By Matt Redmond
I do not know how my life will end. Neither do you.
The Lord, in His wisdom, protects us from knowing these sorts of things—and this is most certainly a kindness. A mercy. If we knew such things, we might spend more time preparing to die than actually living.
As we come to the end of the book of Acts, we know some of what happens to Paul, but not everything. We know he is taken to Rome as a prisoner. And we know that he most likely died there as a martyr, although he was in Rome for several years before his death.
When the book of Acts ends, the author Luke does not reveal (and maybe doesn’t know) what would come of Paul. But when he tells us Paul made it to Rome, I detect a note of joy in his words. This was a dream of Paul’s—to take the gospel into the heart of the Roman Empire (Romans 1:8-15).
In today’s passage, Luke does not frame Paul’s imprisonment there as a negative, but as a situation that actually served to strengthen the Church. Christians who had come to know Jesus through Paul’s teaching heard he was there, and they came to care for him and learn from him (Acts 28:17). Because he was under house arrest, Paul’s place of incarceration became a gathering ground for those who had been set free by the gospel he proclaimed. This went on for at least two years (Acts 28:30).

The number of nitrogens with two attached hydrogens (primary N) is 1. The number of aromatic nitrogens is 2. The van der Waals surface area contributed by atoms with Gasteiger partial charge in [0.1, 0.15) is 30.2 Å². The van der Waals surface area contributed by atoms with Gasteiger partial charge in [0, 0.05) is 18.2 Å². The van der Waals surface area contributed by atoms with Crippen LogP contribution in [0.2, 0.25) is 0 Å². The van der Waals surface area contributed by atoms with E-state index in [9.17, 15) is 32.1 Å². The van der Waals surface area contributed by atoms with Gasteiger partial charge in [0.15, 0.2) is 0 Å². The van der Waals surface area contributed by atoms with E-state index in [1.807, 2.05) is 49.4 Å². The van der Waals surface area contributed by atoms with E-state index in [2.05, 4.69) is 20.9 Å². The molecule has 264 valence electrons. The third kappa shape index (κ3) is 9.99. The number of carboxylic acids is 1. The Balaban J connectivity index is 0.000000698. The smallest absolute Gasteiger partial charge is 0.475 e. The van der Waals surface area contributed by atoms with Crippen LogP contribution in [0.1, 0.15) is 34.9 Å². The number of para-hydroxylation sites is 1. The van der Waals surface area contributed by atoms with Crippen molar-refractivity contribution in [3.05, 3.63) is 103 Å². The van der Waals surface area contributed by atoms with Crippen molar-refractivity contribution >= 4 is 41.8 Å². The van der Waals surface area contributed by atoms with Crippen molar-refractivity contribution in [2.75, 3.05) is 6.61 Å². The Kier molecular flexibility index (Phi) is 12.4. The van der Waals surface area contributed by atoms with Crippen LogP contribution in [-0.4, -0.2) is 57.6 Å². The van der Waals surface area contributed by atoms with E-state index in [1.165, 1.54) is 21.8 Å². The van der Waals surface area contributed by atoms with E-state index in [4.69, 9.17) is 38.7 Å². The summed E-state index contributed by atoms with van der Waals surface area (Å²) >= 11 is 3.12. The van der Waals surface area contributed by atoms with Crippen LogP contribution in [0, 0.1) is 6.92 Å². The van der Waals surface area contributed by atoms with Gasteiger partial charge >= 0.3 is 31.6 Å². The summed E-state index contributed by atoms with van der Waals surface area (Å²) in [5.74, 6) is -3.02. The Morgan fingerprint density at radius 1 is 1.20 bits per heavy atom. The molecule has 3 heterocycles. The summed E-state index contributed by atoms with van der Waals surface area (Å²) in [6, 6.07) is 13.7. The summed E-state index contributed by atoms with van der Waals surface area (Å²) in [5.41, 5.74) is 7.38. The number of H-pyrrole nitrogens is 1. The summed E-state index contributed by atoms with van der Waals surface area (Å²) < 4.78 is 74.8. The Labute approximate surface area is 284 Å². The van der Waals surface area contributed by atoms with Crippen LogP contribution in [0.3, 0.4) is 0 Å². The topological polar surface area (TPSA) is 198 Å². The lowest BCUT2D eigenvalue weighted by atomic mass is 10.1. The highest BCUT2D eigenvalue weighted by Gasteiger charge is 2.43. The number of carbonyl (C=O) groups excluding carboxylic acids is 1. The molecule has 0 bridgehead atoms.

The traditional position is that Paul was released from this imprisonment but stayed in Rome as a missionary, and was arrested again later. This second imprisonment was the one scholars believe led to his execution.
When we consider the arc of Paul’s story—from his early days as a persecutor of the Church, to his missionary journeys, to his last days in Rome—we see a man who had to lose everything in order to find the life he knew. He lost his position, his reputation, his career path, his circle of friends, even his hometown. Paul’s life looks to me like a candle that was lit on the road to Damascus, and from then on was burning down to its inevitable end.
I believe the reason Paul continued to boldly minister to the people of Rome, even though the gospel he proclaimed was the very reason he had been brought there as a prisoner, was because this had become his life. Paul knew nothing else but this cycle of risking his freedom to bear witness to the One who could set others free.
When we come to the end of Paul’s story, we find him not preparing to die, but continuing to live, confident in the gospel and unafraid of what might come his way.
I don’t know what is coming my way, and neither do you. But the book of Acts tells us the story of what we have—a risen Savior, an indwelling Holy Spirit, a continuing Church, and a gospel with the power to set captives free. For these things, may we give thanks to our Father in Heaven, and trust Him for all that we cannot see as we continue to live on.
Written By Russ Ramsey